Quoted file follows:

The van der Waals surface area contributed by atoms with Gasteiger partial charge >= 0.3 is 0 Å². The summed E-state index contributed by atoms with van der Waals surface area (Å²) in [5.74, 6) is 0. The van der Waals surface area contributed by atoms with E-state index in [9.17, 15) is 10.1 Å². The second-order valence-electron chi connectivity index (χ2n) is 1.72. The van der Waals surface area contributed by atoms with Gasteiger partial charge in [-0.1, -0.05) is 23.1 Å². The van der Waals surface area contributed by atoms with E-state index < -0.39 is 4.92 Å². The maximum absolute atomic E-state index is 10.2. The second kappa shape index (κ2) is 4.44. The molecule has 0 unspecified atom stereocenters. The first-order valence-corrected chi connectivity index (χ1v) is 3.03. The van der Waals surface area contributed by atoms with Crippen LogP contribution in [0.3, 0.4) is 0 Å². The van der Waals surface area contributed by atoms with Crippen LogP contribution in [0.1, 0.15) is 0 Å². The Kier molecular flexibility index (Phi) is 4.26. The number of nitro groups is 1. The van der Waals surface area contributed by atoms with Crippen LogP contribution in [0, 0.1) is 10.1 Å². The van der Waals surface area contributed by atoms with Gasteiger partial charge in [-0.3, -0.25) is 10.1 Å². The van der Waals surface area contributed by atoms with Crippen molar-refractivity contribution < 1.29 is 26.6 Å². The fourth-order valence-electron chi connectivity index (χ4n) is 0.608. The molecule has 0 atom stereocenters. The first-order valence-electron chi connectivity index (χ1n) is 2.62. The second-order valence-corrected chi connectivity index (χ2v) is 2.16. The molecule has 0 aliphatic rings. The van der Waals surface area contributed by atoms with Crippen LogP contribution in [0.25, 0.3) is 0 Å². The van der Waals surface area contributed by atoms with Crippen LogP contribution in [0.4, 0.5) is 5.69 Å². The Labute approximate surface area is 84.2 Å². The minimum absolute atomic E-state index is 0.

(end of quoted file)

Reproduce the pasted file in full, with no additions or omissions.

The van der Waals surface area contributed by atoms with Gasteiger partial charge >= 0.3 is 0 Å². The summed E-state index contributed by atoms with van der Waals surface area (Å²) in [5.74, 6) is 0. The van der Waals surface area contributed by atoms with E-state index in [9.17, 15) is 10.1 Å². The second-order valence-electron chi connectivity index (χ2n) is 1.72. The van der Waals surface area contributed by atoms with Gasteiger partial charge in [-0.1, -0.05) is 23.1 Å². The van der Waals surface area contributed by atoms with E-state index < -0.39 is 4.92 Å². The maximum absolute atomic E-state index is 10.2. The second kappa shape index (κ2) is 4.44. The molecule has 0 unspecified atom stereocenters. The first-order valence-corrected chi connectivity index (χ1v) is 3.03. The van der Waals surface area contributed by atoms with Crippen LogP contribution in [0.3, 0.4) is 0 Å². The van der Waals surface area contributed by atoms with Crippen LogP contribution in [0.1, 0.15) is 0 Å². The Kier molecular flexibility index (Phi) is 4.26. The number of nitro groups is 1. The van der Waals surface area contributed by atoms with Crippen LogP contribution in [0, 0.1) is 10.1 Å². The van der Waals surface area contributed by atoms with Gasteiger partial charge in [-0.3, -0.25) is 10.1 Å². The van der Waals surface area contributed by atoms with Crippen molar-refractivity contribution < 1.29 is 26.6 Å². The fourth-order valence-electron chi connectivity index (χ4n) is 0.608. The molecule has 0 atom stereocenters. The first-order valence-electron chi connectivity index (χ1n) is 2.62. The second-order valence-corrected chi connectivity index (χ2v) is 2.16. The molecule has 0 aliphatic rings. The van der Waals surface area contributed by atoms with Crippen LogP contribution in [0.25, 0.3) is 0 Å². The van der Waals surface area contributed by atoms with Crippen LogP contribution in [0.4, 0.5) is 5.69 Å². The Labute approximate surface area is 84.2 Å². The minimum absolute atomic E-state index is 0.